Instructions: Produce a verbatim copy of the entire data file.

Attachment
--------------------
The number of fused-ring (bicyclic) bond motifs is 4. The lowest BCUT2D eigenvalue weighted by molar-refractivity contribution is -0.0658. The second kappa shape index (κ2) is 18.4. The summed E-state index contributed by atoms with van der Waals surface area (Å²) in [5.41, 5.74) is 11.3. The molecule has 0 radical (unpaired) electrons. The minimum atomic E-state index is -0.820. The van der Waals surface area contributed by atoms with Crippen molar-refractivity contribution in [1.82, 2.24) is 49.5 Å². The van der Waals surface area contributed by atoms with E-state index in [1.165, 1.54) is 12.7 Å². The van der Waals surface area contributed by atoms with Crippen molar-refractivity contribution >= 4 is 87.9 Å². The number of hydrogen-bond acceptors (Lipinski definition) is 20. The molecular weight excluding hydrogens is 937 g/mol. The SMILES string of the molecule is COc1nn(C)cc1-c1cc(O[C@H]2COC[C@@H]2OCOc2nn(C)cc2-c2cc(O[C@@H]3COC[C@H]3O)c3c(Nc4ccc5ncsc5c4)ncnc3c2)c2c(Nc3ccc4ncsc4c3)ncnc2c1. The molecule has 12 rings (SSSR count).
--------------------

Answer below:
The number of fused-ring (bicyclic) bond motifs is 4. The lowest BCUT2D eigenvalue weighted by molar-refractivity contribution is -0.0658. The second kappa shape index (κ2) is 18.4. The summed E-state index contributed by atoms with van der Waals surface area (Å²) in [5.41, 5.74) is 11.3. The molecule has 0 radical (unpaired) electrons. The minimum atomic E-state index is -0.820. The van der Waals surface area contributed by atoms with Crippen molar-refractivity contribution in [1.82, 2.24) is 49.5 Å². The van der Waals surface area contributed by atoms with E-state index in [1.165, 1.54) is 12.7 Å². The van der Waals surface area contributed by atoms with Crippen molar-refractivity contribution >= 4 is 87.9 Å². The number of hydrogen-bond acceptors (Lipinski definition) is 20. The molecular weight excluding hydrogens is 937 g/mol. The SMILES string of the molecule is COc1nn(C)cc1-c1cc(O[C@H]2COC[C@@H]2OCOc2nn(C)cc2-c2cc(O[C@@H]3COC[C@H]3O)c3c(Nc4ccc5ncsc5c4)ncnc3c2)c2c(Nc3ccc4ncsc4c3)ncnc2c1. The molecule has 12 rings (SSSR count).